The aim of this article is to understand the materialisation of social rights for citizens in need of incapacity benefits by analysing the institution of welfare inter-agency collaboration. We achieve this through an analysis of 12 observation sessions of inter-agency collaboration where incapacity benefits are being processed between several agencies. Social rights are materialised behind closed doors. The decisions are affected by suspicions of social explanations of incapacity while medical knowledge is prioritised. The laws and resources are used to suit the explanations from the officials. In such cases inter-agency collaboration risks disempowering the citizens.
Calcutta Rescue (CR) is a medium-sized NGO based in Kolkata, India that focuses on supporting the residents of the city’s slums. In 2019, CR launched its first multidimensional poverty survey seeking to understand the degree to which, and in what ways, the populations they work with were deprived. It was hoped that this would also contribute to the measurement of the impact of their interventions. This piece introduces and discusses the composition of the survey and the data collection method. It then presents some of the results, and discusses how they are informing, and will inform, CR’s work.
The term ‘period poverty’ describes a growing problem among women and girls from low-income households in the UK struggling to afford period products. Drawing on findings from a qualitative study, this article contributes to burgeoning debates with new insights into gendered poverty. Findings illustrate how an inability to afford sanitary wear is experienced as embarrassing, causing considerable distress and anxiety arising from the need to keep menstruation hidden to avoid social disclosure and attendant stigmatisation. The study highlights the need for longitudinal research to investigate wider implications for health inequalities and educational outcomes for girls who are already socio-economically disadvantaged.
This article reports on a participatory, mixed-methods study, of the causes and lived experiences of food insecurity in the context of an unequal city in England. Among families with young children, we find that income and housing tenure are strongly associated with food insecurity and food bank use, and these impacts extend to higher socioeconomic status groups. Higher costs of food, housing and transport associated with life in an unequal context, meant that food formed part of a series of competing pressures on household budgets. We urge future food insecurity research to focus further on these broader socioeconomic drivers of poverty.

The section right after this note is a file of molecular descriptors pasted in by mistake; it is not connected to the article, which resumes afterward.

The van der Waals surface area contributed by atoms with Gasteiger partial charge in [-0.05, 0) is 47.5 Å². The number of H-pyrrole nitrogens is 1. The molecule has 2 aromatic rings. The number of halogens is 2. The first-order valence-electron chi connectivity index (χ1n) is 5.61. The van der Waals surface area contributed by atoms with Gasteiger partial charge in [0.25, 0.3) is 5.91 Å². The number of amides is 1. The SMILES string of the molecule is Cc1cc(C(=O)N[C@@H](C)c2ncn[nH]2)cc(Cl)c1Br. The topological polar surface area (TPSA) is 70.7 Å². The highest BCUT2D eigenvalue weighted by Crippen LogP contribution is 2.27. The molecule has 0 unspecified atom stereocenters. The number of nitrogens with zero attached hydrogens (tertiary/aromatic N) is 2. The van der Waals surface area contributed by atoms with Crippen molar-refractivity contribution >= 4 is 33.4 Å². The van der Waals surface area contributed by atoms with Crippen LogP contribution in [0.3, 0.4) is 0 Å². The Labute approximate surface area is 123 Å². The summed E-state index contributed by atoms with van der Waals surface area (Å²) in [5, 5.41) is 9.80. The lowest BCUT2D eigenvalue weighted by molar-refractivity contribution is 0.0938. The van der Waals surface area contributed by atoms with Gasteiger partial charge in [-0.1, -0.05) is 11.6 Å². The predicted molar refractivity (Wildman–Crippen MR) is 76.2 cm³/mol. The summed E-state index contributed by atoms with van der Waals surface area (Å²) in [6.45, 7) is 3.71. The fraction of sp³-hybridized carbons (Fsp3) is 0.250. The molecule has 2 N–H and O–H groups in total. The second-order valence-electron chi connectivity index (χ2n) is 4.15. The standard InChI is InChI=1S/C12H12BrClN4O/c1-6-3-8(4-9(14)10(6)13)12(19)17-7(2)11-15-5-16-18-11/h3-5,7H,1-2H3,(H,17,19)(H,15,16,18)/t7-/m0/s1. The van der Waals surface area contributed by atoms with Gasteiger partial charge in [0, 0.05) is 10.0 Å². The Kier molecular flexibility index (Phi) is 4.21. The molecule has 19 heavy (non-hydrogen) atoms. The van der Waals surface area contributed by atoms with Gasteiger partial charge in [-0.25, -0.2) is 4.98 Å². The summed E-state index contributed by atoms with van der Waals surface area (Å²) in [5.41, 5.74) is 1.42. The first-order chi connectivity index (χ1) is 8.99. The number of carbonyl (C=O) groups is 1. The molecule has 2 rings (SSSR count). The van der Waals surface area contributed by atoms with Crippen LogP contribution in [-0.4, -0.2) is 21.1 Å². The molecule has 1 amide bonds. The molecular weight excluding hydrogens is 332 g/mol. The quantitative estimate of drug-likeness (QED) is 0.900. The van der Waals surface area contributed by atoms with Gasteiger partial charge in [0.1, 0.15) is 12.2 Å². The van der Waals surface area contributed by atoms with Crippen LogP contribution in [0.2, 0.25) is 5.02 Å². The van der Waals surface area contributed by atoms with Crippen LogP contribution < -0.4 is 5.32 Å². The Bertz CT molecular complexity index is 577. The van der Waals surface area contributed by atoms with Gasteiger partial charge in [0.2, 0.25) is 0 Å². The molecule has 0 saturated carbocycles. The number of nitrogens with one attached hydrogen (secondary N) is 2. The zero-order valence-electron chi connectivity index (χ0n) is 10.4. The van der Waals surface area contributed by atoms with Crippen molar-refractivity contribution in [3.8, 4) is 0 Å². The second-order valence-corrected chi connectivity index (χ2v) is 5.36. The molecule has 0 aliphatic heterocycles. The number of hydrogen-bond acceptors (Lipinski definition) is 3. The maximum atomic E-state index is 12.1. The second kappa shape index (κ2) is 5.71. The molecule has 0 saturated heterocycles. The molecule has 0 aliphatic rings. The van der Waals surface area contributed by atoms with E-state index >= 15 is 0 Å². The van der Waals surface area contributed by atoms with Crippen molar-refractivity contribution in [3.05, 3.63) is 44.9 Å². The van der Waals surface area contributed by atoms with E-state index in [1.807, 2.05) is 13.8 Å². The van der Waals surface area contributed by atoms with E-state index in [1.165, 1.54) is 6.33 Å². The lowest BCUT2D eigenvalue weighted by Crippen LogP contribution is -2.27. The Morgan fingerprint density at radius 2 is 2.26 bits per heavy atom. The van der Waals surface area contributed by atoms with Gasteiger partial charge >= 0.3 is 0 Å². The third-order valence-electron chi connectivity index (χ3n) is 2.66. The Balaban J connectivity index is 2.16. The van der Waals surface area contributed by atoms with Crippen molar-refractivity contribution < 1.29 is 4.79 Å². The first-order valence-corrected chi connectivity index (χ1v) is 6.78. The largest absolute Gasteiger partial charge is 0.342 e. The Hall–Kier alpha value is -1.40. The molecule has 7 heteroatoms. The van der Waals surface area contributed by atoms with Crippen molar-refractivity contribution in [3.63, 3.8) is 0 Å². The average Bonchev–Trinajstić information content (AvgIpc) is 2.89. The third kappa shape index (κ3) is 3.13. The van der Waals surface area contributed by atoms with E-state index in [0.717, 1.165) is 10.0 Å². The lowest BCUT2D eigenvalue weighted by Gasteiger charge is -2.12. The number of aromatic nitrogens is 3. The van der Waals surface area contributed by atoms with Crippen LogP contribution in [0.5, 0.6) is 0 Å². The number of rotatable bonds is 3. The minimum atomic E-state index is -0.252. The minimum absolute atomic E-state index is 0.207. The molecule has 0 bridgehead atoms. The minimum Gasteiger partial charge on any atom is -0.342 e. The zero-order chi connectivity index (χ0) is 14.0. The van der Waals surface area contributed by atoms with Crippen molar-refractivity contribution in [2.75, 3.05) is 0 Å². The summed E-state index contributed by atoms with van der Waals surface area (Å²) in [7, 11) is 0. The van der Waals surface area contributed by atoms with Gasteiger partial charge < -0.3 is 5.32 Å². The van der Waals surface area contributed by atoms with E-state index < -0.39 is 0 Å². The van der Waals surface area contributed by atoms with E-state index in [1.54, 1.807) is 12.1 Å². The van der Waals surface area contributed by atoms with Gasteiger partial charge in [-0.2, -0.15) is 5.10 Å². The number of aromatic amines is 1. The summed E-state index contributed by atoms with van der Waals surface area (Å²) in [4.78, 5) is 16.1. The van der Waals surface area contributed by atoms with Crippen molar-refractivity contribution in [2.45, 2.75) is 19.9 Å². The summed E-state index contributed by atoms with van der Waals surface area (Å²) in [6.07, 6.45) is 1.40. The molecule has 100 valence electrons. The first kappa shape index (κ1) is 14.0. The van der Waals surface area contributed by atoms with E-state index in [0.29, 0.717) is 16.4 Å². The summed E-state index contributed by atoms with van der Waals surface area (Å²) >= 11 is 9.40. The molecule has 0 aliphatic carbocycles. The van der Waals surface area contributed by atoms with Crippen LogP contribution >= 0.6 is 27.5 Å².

Energy vulnerability is an area of interest to researchers and policymakers alike. In this article we analyse data from a qualitative longitudinal interview study of a deprived ex-mining community in South Wales to explore lived experiences of energy vulnerability in detail. While demonstrating the relevance of caring responsibilities in experiences of energy use and scarcity, we consider the importance of local relationships in helping people to navigate energy vulnerability. We highlight the value of qualitative longitudinal research for informing interventions that are more responsive to people’s experiences of energy vulnerability and changes in circumstances over time.
We analyse the association between poverty indicators and social relations using nationally representative data from Hungary. We focus on four poverty indicators (the three standard indicators of Eurostat and perceived financial problems) and a rich set of social relationship indicators (18 variables). Material deprivation is the most strongly linked to the measures of social ties and social integration, whereas income poverty is associated the least strongly with them. Although income poverty is probably the most widely used poverty indicator, our results suggest that material deprivation and even subjective poverty reflect better the multidimensional nature of poverty and social exclusion.
It seems that the current conflict in Syria is finishing, and a new phase of rebuilding is starting sooner. Setting a rebuilding strategy requires finding detailed and up-to-date figures, a challenging task to do in a time of conflict. We take the venture and compute poverty figures and profile during the conflict using nowcasting techniques based on a sample of households covered in the household income and expenditure survey (HIES) 2009. In addition to the practical importance of this article regarding the rebuilding process strategy of Syria, the article makes a methodological contribution to nowcast the poverty rates in countries plagued with civil conflicts.